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As Sellers See Demand Fall Off, The Number Of Price Cuts Is Rising Quickly

A report from CNBC. “Millennials are in their prime homebuying years, and they’re used to cheap credit. So they might be in for a rude awakening as mortgage rates jump.The average rate on the 30-year fixed loan sat just below 4 percent a year ago, after dropping below 3.5 percent in 2016. It just crossed the 5 percent mark, according to Mortgage News Daily. That is the first time in eight years, and it is poised to move higher.”

“Five percent may still be historically cheap, but higher rates, combined with other challenges facing today’s housing market could cause potential buyers to pull back.”

“Higher rates, however, could throw cold water on today’s overheated home prices, as sellers see demand fall off and their houses sit on the market longer. The number of price cuts is rising quickly, signaling that sellers, and their expectations, are in fact coming back down to earth. Prices are unlikely to fall, but the annual gains should shrink.”

From the Eastsider LA in California. “Prices on around five dozen condos, apartments and other Eastside properties dropped during the past week. Here are some examples, followed by a breakdown by neighborhood: Highland Park: Price drops $104,000 for three units on a lot – 1.5 blocks from Occidental College. $995,000.”

“Echo Park: $20,000 cut on a 2-bedroom hillside bungalow. $745,000. Lincoln Heights: $30,000 reduction on a newly built 4-bedroom contemporary. $769,500.”

“More price cuts by neighborhood: Atwater Village, Boyle Heights, Eagle Rock, East Los Angeles, Echo Park, El Sereno, Highland Park, Lincoln Heights/Montecito Heights, Monterey Hills/ North El Sereno, Mount Washington, Silver Lake.”

From SocketSite in California. “Purchased for $8.001 million in October of 2015 and subsequently ‘re-imagined by some of the areas top designers, the 2018 Decorator Showcase home at 465 Marina Boulevard hit the market with an $8.995 million price tag at the beginning of May. And as of yesterday, the ‘stunning quintessential trophy Marina Boulevard home’ has been re-listed anew, with a $7.495 million price tag.”

From Curbed Hamptons in New York. “We’ve featured the 4.4-acre estate at 209 Hedges Lane in Sagaponack a couple of times before—once when it came on the market for almost $24 million in June, and then again when it first cut its asking price down to $21.5 million just two months later.”

“After four months and two price cuts, the property is now listed for its lowest $19,995,000 with Corcoran Group. When we first featured the house it was criticized in the comments for its price—especially considering it’s not on the beach.”

From the Daily Mail. “A stunning one-acre private island, just 75 miles away from New York City, has seen its price drop from $2.9 million to $1.4 million in the space of just a few months.”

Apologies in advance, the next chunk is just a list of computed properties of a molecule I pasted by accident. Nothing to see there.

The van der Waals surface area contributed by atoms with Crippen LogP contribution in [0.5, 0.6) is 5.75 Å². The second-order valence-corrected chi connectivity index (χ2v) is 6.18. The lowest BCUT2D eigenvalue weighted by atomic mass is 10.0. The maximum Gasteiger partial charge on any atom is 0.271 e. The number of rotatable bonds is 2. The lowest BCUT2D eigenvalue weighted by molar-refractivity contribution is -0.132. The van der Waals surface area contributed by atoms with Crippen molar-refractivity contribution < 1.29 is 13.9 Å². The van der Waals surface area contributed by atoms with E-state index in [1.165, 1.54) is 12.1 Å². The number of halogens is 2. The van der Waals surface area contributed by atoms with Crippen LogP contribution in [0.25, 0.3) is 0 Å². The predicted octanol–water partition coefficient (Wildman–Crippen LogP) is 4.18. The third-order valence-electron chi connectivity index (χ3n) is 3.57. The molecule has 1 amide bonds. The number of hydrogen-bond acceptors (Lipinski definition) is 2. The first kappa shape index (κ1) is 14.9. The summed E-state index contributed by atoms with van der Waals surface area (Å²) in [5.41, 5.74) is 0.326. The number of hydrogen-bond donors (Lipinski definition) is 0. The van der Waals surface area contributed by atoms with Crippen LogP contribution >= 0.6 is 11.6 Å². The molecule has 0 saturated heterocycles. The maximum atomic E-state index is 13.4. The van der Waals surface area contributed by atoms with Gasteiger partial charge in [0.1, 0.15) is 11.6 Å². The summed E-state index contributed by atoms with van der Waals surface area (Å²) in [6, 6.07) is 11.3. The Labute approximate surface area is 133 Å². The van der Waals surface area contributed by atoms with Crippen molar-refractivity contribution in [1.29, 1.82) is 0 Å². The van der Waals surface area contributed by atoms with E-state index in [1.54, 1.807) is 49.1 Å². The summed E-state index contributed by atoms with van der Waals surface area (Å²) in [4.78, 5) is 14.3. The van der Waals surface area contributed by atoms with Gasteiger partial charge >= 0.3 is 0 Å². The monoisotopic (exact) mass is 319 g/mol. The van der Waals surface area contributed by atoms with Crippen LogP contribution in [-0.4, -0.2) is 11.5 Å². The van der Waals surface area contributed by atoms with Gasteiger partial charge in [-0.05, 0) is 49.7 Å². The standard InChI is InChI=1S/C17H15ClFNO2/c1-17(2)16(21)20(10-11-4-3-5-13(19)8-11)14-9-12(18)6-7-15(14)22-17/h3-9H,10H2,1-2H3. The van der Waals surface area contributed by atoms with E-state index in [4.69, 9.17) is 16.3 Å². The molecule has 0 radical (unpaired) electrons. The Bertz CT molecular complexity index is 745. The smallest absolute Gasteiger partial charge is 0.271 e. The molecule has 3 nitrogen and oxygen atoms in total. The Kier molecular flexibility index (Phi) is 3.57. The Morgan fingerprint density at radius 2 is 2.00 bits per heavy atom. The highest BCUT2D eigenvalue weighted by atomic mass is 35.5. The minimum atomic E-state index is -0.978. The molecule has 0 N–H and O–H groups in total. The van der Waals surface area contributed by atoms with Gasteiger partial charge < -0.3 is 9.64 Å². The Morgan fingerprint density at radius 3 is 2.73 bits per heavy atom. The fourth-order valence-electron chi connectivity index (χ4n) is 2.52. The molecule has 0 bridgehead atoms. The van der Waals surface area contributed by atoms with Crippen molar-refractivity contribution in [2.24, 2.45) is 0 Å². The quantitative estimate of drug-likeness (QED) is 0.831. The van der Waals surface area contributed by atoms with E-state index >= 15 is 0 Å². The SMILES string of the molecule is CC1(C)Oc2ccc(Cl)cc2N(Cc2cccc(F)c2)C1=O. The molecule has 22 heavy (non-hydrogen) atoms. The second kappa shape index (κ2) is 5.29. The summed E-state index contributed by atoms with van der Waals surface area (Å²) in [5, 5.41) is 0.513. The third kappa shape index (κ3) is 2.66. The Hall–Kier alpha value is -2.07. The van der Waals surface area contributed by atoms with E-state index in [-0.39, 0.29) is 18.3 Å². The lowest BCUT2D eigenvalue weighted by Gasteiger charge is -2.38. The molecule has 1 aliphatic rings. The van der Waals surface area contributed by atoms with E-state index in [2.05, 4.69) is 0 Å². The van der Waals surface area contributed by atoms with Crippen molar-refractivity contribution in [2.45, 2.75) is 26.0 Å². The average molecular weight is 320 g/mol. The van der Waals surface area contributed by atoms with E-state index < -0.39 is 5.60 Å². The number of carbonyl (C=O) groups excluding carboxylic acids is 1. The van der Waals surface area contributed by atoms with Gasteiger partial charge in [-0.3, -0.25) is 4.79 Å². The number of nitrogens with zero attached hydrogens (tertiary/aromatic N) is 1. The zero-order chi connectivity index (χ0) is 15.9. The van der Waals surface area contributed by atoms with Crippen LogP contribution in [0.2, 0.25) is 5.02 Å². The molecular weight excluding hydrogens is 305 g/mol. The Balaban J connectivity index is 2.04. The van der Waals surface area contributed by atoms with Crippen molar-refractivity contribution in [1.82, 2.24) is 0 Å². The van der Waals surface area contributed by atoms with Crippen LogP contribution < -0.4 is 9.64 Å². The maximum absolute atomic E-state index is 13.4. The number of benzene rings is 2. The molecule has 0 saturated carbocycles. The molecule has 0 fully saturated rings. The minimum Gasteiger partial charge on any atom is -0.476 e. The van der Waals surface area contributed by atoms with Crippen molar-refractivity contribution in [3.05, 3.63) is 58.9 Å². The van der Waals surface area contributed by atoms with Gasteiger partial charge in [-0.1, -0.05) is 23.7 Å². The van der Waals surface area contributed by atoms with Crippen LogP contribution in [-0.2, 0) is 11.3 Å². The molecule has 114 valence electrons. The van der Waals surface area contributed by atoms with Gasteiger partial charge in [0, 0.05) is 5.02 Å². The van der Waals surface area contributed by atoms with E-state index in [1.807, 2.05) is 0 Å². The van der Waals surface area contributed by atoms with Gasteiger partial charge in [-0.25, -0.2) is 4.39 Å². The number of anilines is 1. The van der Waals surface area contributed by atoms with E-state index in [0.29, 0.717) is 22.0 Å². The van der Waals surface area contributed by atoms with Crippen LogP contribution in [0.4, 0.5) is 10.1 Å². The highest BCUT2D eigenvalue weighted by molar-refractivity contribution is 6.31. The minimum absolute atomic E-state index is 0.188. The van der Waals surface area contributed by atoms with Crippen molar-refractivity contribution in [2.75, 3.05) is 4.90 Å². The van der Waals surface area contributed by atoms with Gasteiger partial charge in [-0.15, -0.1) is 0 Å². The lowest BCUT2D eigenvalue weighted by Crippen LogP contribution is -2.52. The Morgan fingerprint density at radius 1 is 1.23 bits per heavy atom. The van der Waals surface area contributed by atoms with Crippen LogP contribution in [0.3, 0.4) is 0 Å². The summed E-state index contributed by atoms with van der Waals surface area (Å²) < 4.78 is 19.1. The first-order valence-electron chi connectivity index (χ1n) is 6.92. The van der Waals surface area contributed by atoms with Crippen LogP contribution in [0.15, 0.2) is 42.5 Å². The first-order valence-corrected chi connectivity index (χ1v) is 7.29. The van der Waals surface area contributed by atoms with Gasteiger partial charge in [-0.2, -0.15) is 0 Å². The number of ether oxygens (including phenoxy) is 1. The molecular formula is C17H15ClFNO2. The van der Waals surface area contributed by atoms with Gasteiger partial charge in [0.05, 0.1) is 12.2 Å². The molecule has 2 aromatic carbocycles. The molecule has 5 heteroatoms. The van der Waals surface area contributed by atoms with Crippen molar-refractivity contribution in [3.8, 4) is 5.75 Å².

“Fabled for its connection to Thimble Islands where Scottish pirate Captain Kidd was said to have buried his treasure before being executed in Wapping in 1701, incredible images show the 34.000-square-foot island in Branford, Connecticut, from above with rolling green lawn, shade trees to offer privacy and an area for launching kayaks.”

“Wheelers Island is located just 14 miles from the exclusive Hamptons across Long Island Sound and sitting in the heart of the Thimble Island community. It was previously for sale through Vladi Private Islands at a cost of around $2.9 million in August but has now had its asking price slashed to $1.4 million.”

This Post Has 25 Comments
  1. ‘The number of price cuts is rising quickly, signaling that sellers, and their expectations, are in fact coming back down to earth’

    Wait for it…

    ‘Prices are unlikely to fall, but the annual gains should shrink’

    Sellers are a sawin’ and a slashin’ Diane.

    1. If prices are not going to fall, then what is going to shrink the rapidly growing inventory pile up in markets formerly known as hot?

      1. “We’re going to see quantitative easing in our future on a scale that will shock everybody.” —John Mauldin

    2. Someone should check my late-night math, but I’m getting a 16.3 percent reduction in the amount that can be borrowed off the same monthly payment on a thirty-year loan if interest rates go up from 3.5 to 5 percent. That could translate into a sizable decrease in purchase demand from what it was back when the 30-year mortgage rate was 3.5 percent. I will be surprised if prices don’t adjust downwards to an equilibrium level that reflects this new financial reality.

      1. “I will be surprised if prices don’t adjust downwards to an equilibrium level that reflects this new financial reality.”